Telstra execs are Labor MPs in disguise: Coonan

According to Communications Minister Helen Coonan, Telstra is trying to engineer a win for the Opposition in the upcoming election -- and the telco's execs should run for Labor MPs.

According to Communications Minister Helen Coonan, Telstra is trying to engineer a win for the Opposition in the upcoming election -- and the telco's execs should run for Labor MPs.

Coonan told the Senate yesterday: "I will tell the Senate something else for free. I predict that Telstra will try to meddle in the upcoming election with one aim in mind: to get Labor into power and then demand that competitors be driven from the field."

According to the Minister, Labor has already been attempting to sideline the Australian Competition and Consumer Commission (ACCC) by arranging its own inquiries into matters that would normally be left to the regulator to investigate, including a recent examination of broadband costs.

"The problem with Labor's latest stunt is that the ACCC already do this job. They have done it for years and they are expert at it. By announcing its own process, Labor has made it crystal clear that part of its deal with Telstra is to cut the ACCC out of the picture," Coonan continued.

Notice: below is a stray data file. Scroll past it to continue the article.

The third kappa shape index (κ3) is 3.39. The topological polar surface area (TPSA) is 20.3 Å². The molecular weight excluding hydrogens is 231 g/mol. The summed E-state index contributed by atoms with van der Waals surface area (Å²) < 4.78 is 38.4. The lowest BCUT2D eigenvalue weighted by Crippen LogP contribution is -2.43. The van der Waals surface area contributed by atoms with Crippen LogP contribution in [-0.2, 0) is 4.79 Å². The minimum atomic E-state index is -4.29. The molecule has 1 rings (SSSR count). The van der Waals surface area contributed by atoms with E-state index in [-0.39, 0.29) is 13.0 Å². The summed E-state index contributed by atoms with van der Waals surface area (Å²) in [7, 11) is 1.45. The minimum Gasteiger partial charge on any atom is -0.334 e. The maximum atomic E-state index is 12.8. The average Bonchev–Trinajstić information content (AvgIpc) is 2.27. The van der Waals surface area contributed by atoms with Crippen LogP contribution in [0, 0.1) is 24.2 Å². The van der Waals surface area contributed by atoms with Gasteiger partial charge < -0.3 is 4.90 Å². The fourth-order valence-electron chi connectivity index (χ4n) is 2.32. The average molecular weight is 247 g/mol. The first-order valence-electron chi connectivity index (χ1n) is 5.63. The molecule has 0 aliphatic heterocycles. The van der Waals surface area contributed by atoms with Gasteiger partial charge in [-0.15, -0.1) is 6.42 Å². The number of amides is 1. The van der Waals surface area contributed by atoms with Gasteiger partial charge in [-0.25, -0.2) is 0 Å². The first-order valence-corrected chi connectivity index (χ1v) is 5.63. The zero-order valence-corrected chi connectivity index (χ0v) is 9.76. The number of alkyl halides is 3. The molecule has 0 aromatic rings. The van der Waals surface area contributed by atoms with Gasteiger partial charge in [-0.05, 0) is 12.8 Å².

The Minister also called for the telco and its US top-tier of execs to openly express their support for Labor.

"I say to [Telstra CEO] Mr Trujillo, [Telstra head of public policy and communications] Dr Burgess and all the others who pass for Telstra executives: if you want to meddle in Australian politics, get it out in the open, stand for Labor preselection and actually bring it on -- you had just better stand for Australian citizenship first," she said.

Trujillo recently told an investors conference in New York that the company would be no worse off under a Labor government than it is now.

The relationship between Coonan and Telstra has grown increasingly frostier in recent weeks. Telstra has launched two lawsuits against the Minister; while Coonan has moved to block Telstra from closing its CDMA mobile network without government permission.

Telstra has also found itself on the wrong side of the ACCC this week, when the regulator announced it will be taking the telco to court over ads publicising its Next G network.

Newsletters

You have been successfully signed up. To sign up for more newsletters or to manage your account, visit the Newsletter Subscription Center.
See All
See All